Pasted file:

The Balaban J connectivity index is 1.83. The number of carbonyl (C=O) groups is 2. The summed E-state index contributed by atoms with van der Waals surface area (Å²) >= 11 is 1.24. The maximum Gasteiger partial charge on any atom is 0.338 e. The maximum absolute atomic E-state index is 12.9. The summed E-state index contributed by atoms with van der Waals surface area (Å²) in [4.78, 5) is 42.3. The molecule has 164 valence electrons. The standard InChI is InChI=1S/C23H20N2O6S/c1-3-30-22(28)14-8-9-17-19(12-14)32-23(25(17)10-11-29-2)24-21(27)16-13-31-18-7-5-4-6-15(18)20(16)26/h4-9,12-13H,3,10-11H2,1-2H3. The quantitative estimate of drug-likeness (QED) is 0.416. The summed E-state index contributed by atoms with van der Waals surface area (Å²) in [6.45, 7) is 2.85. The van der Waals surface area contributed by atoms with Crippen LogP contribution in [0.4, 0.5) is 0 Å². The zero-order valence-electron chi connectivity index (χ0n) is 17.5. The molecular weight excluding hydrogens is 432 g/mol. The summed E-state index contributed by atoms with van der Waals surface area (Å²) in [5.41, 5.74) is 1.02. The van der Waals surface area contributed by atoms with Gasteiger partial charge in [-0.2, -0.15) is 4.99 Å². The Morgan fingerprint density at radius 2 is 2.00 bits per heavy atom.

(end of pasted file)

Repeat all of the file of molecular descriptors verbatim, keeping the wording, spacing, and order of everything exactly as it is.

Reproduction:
The Balaban J connectivity index is 1.83. The number of carbonyl (C=O) groups is 2. The summed E-state index contributed by atoms with van der Waals surface area (Å²) >= 11 is 1.24. The maximum Gasteiger partial charge on any atom is 0.338 e. The maximum absolute atomic E-state index is 12.9. The summed E-state index contributed by atoms with van der Waals surface area (Å²) in [4.78, 5) is 42.3. The molecule has 164 valence electrons. The standard InChI is InChI=1S/C23H20N2O6S/c1-3-30-22(28)14-8-9-17-19(12-14)32-23(25(17)10-11-29-2)24-21(27)16-13-31-18-7-5-4-6-15(18)20(16)26/h4-9,12-13H,3,10-11H2,1-2H3. The quantitative estimate of drug-likeness (QED) is 0.416. The summed E-state index contributed by atoms with van der Waals surface area (Å²) in [6.45, 7) is 2.85. The van der Waals surface area contributed by atoms with Crippen LogP contribution in [0.4, 0.5) is 0 Å². The zero-order valence-electron chi connectivity index (χ0n) is 17.5. The molecular weight excluding hydrogens is 432 g/mol. The summed E-state index contributed by atoms with van der Waals surface area (Å²) in [5.41, 5.74) is 1.02. The van der Waals surface area contributed by atoms with Gasteiger partial charge in [-0.2, -0.15) is 4.99 Å². The Morgan fingerprint density at radius 2 is 2.00 bits per heavy atom.